Of the eight clinical trial consent forms, most failed to be sufficiently informative and complete in terms of the drug and the randomisation procedures involved (Table 3). Thirty seven (25%) proposals were supposed to collect specimens for investigations. With regard to those studies where samples were collected, the completeness of the forms was relatively better (Table 4). More than half included details about where the samples would be deposited and the amount of sample that would be taken, and almost 90% indicated the type of specimen that would be required. However, significantly, few assured participants that the samples would not be used in any unrelated experiments, or described the method of sample collection.

Only 48% (15) of 31 consent forms where physical examination of the patient was necessary described the procedure to be used for physical examinations. Twenty four studies were funded by international sponsors, of which only 10 (42%) included a statement on sponsorship. Children below 16 years of age were the study participants of 33 proposals, of which 29 (88%) consent forms sought/provided means of seeking the consent of the parents. Fifteen proposals were on pregnant mothers of which 2 (13%) stated that there might be possible risks to the foetus and 3 (23%) proposals included a statement that there were no possible risks to the foetus.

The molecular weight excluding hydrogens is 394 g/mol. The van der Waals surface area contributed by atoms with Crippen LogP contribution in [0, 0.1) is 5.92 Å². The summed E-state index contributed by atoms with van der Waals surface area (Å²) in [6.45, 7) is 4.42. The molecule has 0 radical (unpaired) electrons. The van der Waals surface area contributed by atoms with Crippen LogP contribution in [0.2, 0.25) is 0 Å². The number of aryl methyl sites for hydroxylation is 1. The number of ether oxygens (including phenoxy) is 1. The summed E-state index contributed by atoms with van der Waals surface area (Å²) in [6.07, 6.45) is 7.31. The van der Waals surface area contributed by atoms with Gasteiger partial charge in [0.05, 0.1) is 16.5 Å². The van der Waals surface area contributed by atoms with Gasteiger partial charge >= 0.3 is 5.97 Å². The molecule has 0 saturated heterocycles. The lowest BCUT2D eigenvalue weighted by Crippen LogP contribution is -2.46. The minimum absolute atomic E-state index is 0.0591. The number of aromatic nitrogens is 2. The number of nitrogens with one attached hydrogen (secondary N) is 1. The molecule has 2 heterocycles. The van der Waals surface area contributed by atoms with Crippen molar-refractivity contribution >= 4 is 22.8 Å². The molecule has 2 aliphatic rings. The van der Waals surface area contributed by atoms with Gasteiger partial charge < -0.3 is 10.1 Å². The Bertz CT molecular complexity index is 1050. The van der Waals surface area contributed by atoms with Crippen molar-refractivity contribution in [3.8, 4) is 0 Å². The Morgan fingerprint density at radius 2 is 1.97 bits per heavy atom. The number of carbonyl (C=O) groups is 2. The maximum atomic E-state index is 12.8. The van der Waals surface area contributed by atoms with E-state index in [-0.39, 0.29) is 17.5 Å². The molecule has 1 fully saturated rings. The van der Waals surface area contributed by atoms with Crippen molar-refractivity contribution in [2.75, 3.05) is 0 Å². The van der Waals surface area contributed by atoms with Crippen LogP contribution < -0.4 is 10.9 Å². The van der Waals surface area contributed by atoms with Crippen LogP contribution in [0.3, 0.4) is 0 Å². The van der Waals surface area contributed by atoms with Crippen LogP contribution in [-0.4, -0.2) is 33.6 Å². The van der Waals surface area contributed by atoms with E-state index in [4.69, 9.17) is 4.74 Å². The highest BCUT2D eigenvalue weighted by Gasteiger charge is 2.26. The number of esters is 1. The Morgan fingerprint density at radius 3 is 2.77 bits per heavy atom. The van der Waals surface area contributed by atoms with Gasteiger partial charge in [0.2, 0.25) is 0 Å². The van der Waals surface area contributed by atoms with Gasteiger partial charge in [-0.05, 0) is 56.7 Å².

Discussion

Most of the results would seem to confirm the stereotypical perception that the notion of informed consent, at least in the medical context, is a dimly appreciated value. Another study – referring to the use of informed consent forms in clinical practice – has also confirmed that a significant number of consent forms were incorrectly or insufficiently completed (7).

It is evident that many consent forms were designed solely to extract the signatures of participants. This suggests that these forms were only being proffered to participants in a purely cursory, dutiful manner. Nonetheless, it is encouraging to see a mention of the voluntary nature of participation and confidentiality clauses in more than 75% of the forms.

Just as in the study of Swedish doctors (8), such trends may indicate that many researchers were intentionally withholding or distorting information in order to be able to enlist more participants. Otherwise, negligent omission of important facts such as the potential side-effects of the trials, the possibility of withdrawing from the trials, and the ability to decline participation, would seem to be highly unacceptable and unethical conduct.